Hundreds of models, stylists and fashion insiders descended on the British capital Friday as the five-day whirlwind of catwalk shows kicked off, bringing the usual heady mix of glamor, parties and beautiful people.
This season, however, organizers are also focusing on pairing technology with fashion, launching a series of talks and projects with Google to help British-based designers go digital.
The aim is for London to be "the most tech-savvy fashion capital in the world," according to British Fashion Council chairman Natalie Massenet, who paired up with Google's U.K. sales director Peter Fitzgerald to launch the fashion week.
Designers have been using social media and the Internet to help drive sales and consumer interest for several years. More and more brands are live-stream their fashion shows, with some allowing fans worldwide to buy designs off their website immediately after models showed them off on the catwalk.
Massenet wants to do more. This week fast-fashion giant Topshop is to share its latest collection with Facebook and Instagram followers before the clothes even hit the catwalk, and Twitter is introducing a new "buy" button for Burberry.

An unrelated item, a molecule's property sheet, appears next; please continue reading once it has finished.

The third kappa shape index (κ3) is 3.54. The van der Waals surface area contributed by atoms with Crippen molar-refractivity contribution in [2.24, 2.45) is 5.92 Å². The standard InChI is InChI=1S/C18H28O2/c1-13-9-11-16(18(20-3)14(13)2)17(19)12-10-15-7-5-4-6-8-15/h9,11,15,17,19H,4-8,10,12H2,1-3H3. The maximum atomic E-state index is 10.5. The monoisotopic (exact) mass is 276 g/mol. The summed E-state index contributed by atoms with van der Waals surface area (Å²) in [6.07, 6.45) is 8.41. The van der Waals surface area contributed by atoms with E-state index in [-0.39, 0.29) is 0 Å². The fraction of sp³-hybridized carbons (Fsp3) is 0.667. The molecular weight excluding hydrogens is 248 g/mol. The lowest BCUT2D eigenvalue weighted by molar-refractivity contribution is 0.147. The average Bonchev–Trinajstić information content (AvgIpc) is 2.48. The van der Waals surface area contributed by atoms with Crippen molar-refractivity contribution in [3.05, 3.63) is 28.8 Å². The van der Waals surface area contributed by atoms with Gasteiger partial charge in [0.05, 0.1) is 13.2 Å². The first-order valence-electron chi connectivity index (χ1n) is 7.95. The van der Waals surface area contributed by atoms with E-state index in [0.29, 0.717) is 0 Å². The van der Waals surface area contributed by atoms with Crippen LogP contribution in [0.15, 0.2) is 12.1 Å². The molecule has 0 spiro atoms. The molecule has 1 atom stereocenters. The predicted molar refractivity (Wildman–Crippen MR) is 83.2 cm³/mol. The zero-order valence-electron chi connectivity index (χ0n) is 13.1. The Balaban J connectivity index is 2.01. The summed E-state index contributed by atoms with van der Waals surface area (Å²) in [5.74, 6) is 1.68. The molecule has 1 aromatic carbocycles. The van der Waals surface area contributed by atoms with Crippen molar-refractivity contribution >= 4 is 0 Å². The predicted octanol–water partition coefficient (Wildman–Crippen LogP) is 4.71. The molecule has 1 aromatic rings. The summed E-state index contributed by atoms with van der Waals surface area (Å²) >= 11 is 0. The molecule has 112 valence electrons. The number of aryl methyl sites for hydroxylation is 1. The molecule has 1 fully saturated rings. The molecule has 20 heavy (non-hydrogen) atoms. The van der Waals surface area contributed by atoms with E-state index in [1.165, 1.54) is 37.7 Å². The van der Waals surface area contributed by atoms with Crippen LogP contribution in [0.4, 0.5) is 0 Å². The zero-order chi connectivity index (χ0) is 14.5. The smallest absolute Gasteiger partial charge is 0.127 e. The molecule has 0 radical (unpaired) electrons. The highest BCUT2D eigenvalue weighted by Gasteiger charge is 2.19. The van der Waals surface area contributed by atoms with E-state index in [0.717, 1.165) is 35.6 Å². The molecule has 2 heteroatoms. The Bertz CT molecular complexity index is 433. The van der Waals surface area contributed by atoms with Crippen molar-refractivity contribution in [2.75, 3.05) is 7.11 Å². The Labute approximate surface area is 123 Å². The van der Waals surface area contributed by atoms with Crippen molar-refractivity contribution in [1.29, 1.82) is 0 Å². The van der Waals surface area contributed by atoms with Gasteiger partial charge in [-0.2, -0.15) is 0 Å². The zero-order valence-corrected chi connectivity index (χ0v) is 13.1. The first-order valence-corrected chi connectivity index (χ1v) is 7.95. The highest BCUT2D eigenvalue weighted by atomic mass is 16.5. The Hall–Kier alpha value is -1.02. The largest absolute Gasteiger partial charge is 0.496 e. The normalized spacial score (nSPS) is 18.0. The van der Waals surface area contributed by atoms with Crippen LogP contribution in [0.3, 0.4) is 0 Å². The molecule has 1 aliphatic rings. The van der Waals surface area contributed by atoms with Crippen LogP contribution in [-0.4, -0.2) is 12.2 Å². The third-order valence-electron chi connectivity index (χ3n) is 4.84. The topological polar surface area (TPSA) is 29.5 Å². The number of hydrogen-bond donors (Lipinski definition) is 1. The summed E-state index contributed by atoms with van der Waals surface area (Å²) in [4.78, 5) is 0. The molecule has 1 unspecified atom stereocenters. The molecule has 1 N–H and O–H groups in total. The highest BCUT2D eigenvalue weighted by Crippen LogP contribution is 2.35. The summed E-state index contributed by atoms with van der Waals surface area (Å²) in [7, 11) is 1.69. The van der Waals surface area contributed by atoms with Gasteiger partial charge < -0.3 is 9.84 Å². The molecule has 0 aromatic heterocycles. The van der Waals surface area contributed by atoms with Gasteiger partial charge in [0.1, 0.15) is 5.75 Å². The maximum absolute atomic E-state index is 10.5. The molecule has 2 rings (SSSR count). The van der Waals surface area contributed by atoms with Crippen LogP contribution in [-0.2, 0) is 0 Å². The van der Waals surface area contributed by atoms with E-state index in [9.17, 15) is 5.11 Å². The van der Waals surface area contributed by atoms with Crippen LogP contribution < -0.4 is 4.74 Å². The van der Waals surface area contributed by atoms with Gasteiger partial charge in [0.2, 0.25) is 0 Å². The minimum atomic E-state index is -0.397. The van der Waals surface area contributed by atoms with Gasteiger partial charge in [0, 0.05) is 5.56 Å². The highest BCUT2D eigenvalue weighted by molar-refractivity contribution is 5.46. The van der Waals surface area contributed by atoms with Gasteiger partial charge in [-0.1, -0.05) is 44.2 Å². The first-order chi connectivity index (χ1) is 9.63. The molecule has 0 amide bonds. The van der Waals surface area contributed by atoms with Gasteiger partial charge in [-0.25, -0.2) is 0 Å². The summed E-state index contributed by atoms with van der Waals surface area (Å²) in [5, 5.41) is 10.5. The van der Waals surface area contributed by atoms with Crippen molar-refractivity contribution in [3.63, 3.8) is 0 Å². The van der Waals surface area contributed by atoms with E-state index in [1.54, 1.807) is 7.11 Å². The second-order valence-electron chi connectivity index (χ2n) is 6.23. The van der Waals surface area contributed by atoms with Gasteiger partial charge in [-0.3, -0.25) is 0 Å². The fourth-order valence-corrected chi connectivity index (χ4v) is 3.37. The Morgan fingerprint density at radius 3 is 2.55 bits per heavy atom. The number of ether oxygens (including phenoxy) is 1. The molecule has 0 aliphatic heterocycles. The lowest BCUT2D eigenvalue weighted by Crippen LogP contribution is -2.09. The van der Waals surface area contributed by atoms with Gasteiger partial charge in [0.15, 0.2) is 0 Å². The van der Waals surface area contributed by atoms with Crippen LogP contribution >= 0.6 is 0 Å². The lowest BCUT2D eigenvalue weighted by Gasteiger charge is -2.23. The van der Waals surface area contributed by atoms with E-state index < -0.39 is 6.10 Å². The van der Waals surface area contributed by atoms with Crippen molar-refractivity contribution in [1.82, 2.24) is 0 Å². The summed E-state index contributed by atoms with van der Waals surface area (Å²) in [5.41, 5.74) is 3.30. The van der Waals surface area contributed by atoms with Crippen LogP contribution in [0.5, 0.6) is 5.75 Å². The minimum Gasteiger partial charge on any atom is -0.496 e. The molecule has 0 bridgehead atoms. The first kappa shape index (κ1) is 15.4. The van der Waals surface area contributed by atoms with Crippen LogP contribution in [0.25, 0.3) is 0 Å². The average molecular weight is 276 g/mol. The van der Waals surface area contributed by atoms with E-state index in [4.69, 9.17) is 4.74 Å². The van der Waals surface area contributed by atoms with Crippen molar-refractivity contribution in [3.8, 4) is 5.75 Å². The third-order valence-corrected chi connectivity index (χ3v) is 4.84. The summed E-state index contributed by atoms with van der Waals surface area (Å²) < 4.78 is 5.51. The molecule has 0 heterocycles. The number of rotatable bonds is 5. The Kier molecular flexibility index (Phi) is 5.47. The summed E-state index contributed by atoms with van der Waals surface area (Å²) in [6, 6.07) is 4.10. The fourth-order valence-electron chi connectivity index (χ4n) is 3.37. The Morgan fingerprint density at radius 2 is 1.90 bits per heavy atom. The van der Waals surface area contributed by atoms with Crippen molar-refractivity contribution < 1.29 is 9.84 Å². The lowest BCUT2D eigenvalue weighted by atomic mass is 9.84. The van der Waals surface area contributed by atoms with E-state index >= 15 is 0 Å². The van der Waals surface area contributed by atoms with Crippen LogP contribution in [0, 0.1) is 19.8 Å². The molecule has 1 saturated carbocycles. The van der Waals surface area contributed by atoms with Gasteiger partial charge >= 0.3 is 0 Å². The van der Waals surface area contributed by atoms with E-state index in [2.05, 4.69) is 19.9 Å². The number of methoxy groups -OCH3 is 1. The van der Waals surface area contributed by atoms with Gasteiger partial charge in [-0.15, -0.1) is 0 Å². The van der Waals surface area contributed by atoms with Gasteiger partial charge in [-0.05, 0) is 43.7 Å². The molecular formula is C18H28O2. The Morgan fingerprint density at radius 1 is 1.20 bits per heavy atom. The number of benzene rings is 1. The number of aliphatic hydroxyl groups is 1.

There will even be a human cyborg joining a digital fashion talk during the week.
There's no telling whether the emphasis on tech in fashion is more than a gimmick or a passing phase. Meanwhile, beautifully made clothes, worn by models in real life, remain the main draw. The week features some 60 catwalk shows and presentations by 170 designers, from powerhouses like Paul Smith, Tom Ford and Vivienne Westwood to younger names such as Christopher Kane and Erdem.
Among the highlights on Day 1:
Comfort dressers rejoice: The trend for sporty chic looks like it's here to stay.
Young designer Christopher Raeburn sent his models down the catwalk in loose shirt-dresses, jogging pants, shorts, sweatshirts and matching rucksacks, all in a relaxed, easy-to-wear fit.
The models looked far from slovenly, though, thanks to stylish details such as organza panels, lacing and unusual prints featuring meteorological maps and weather patterns. Fighter pilot suits were reworked into luxury jackets, and lightweight rain parkas came in bright pink and beautiful spring shades.
There wasn't a high heel anywhere — models wore velcro-strap flat sandals that looked like Tevas, the hardy shoe beloved of hikers.
With those shoes and such functional clothes, the models could almost be going on a trek — albeit a very glamorous one.
Bora Aksu has brought the dollhouse to his catwalk.
The Turkish designer kept most of his spring and summer collection soft and saccharine, with designs dominated by billowing gathered skirts, sheer organza sleeves and frills, and delicate crochet and lace details. The first half of the show featured nothing but sweet shades of white, ballet pink and pastel grey-blue.
The designer, known for his romantic and whimsical creations, said the collection was inspired by Queen Victoria's paper dolls and the darker side of fairy tales.
That may be the cue for the model who floated down the catwalk draped in a dramatic purple floor-length veil. The latter half of the collection turned to inky blues and blacks, such as the closing number, an evening gown with a sweeping, see-through lace skirt.